In the end we don't know nothing about the objects we assume to exist deduced from what our senses are presenting. Because those invented objects do not exist. That is a delusion. We just fabricate objects out of our perception which aren't really present. We make more come into existence as there really is, namely such things like the "screen" in front of us, which actually doesn't exist at all. There certainly is matter (rupa) which appears (nama) in one way or the other but there is no independent object "behind" that process. The screen in front of us is nothing but a particular experience of namarupa. A dependent origination.

That's how I see it...
best wishes, acinteyyo
Pubbe cāhaṃ bhikkhave, etarahi ca dukkhañceva paññāpemi, dukkhassa ca nirodhaṃ. (M.22)
Both formerly, monks, and now, it is just suffering that I make known and the ending of suffering.
Pathabyā ekarajjena, saggassa gamanena vā sabbalokādhipaccena, sotāpattiphalaṃ varaṃ. (Dhp 178)
Sole dominion over the earth, going to heaven or lordship over all worlds: the fruit of stream-entry excels them.

:anjali:
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Re: "Nothing exists", or (how) does it?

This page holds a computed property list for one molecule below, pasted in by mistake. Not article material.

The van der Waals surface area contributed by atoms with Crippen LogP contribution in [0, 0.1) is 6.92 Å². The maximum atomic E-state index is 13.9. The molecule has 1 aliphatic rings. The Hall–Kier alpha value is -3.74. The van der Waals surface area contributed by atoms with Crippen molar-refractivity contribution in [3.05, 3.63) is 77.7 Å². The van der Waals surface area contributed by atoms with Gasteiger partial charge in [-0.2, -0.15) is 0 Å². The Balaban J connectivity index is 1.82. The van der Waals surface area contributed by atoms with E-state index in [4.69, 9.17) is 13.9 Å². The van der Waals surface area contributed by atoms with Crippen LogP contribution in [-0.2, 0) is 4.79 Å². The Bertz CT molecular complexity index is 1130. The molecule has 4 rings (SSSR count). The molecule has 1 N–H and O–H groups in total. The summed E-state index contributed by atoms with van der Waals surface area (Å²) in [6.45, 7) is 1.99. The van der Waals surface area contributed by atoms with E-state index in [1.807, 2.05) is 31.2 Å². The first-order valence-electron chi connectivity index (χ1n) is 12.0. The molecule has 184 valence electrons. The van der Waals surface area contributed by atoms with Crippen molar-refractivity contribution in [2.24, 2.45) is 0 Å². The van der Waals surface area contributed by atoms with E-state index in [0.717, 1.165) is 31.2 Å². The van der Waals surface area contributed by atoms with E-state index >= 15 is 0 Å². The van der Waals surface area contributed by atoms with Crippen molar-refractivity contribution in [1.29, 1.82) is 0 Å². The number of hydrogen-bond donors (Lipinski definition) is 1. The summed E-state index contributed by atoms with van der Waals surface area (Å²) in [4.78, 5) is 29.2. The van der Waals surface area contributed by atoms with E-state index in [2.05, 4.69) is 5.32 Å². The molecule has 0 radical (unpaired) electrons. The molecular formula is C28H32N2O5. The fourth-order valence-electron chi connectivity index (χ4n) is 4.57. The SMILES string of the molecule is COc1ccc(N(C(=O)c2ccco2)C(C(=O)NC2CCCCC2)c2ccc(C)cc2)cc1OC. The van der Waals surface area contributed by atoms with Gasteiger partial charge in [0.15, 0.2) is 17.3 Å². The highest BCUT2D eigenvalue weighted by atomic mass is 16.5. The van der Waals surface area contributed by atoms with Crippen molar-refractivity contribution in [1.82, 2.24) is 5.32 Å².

Postby Nibbida » Wed Jun 16, 2010 7:12 pm

This emphasis on emptiness/reality is a specialty of Mahayana, even though it is grounded in the Pali Canon.

An excellent book that I just read on this is Contemplating Reality by Andy Karr. It's very clear and accessible.
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Re: "Nothing exists", or (how) does it?

Postby kannada » Thu Jun 17, 2010 10:54 am

Hi Anna,

We seem to be stuck on the word 'existence'.

As I understand it you are saying that things always exist and that names are superimposed on those existing things and that we are independent of those things.

My point is that things are a product of mind and that naming asserts their identity (id-entity). Prior to naming there are no things, and non-existent 'things' cannot have separate existence (whether they be you, I or the tree). This is how I use the word 'existence'. In Buddhist parlance prior to assertion = the unconditioned, post assertion = the conditioned.

In order to demonstrate my point you are invited to look around you without creating names (thinking or asserting) and allow the senses (seeing, hearing etc) to function unimpeded by definition... Where are the 'things'?

Prior to assertion (naming) the eyes see but no names are attributed for the defining process has yet to act and define the objects with which we interact.